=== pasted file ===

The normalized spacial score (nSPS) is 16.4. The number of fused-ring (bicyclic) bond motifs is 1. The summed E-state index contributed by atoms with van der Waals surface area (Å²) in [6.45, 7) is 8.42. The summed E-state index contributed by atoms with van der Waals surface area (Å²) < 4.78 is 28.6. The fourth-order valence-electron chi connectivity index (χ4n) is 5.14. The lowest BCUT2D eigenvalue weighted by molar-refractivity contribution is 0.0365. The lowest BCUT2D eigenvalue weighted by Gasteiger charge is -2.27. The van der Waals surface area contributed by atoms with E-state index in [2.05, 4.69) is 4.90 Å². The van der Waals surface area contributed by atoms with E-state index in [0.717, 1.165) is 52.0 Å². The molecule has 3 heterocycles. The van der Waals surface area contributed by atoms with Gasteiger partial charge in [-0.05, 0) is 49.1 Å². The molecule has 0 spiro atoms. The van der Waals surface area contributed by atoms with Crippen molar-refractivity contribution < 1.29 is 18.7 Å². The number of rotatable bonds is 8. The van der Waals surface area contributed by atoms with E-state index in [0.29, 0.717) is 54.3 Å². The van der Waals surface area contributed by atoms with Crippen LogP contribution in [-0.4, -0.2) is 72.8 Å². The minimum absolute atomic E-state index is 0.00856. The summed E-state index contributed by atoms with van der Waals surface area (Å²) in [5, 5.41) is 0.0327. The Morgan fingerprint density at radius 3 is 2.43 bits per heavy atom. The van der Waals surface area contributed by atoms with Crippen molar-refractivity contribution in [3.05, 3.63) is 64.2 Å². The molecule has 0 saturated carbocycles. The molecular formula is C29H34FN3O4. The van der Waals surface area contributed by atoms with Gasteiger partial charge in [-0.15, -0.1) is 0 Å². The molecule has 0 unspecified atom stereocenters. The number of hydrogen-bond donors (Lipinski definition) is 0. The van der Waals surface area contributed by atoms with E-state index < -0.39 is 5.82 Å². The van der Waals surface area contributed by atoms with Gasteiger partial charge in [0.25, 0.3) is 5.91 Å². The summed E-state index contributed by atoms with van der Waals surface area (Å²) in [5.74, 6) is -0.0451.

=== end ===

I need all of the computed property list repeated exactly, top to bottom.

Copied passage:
The normalized spacial score (nSPS) is 16.4. The number of fused-ring (bicyclic) bond motifs is 1. The summed E-state index contributed by atoms with van der Waals surface area (Å²) in [6.45, 7) is 8.42. The summed E-state index contributed by atoms with van der Waals surface area (Å²) < 4.78 is 28.6. The fourth-order valence-electron chi connectivity index (χ4n) is 5.14. The lowest BCUT2D eigenvalue weighted by molar-refractivity contribution is 0.0365. The lowest BCUT2D eigenvalue weighted by Gasteiger charge is -2.27. The van der Waals surface area contributed by atoms with E-state index in [2.05, 4.69) is 4.90 Å². The van der Waals surface area contributed by atoms with E-state index in [0.717, 1.165) is 52.0 Å². The molecule has 3 heterocycles. The van der Waals surface area contributed by atoms with Gasteiger partial charge in [-0.05, 0) is 49.1 Å². The molecule has 0 spiro atoms. The van der Waals surface area contributed by atoms with Crippen molar-refractivity contribution < 1.29 is 18.7 Å². The number of rotatable bonds is 8. The van der Waals surface area contributed by atoms with E-state index in [0.29, 0.717) is 54.3 Å². The van der Waals surface area contributed by atoms with Crippen LogP contribution in [-0.4, -0.2) is 72.8 Å². The minimum absolute atomic E-state index is 0.00856. The summed E-state index contributed by atoms with van der Waals surface area (Å²) in [5, 5.41) is 0.0327. The Morgan fingerprint density at radius 3 is 2.43 bits per heavy atom. The van der Waals surface area contributed by atoms with Crippen molar-refractivity contribution in [3.05, 3.63) is 64.2 Å². The molecule has 0 saturated carbocycles. The molecular formula is C29H34FN3O4. The van der Waals surface area contributed by atoms with Gasteiger partial charge in [-0.15, -0.1) is 0 Å². The molecule has 0 unspecified atom stereocenters. The number of hydrogen-bond donors (Lipinski definition) is 0. The van der Waals surface area contributed by atoms with E-state index < -0.39 is 5.82 Å². The van der Waals surface area contributed by atoms with Gasteiger partial charge in [0.25, 0.3) is 5.91 Å². The summed E-state index contributed by atoms with van der Waals surface area (Å²) in [5.74, 6) is -0.0451.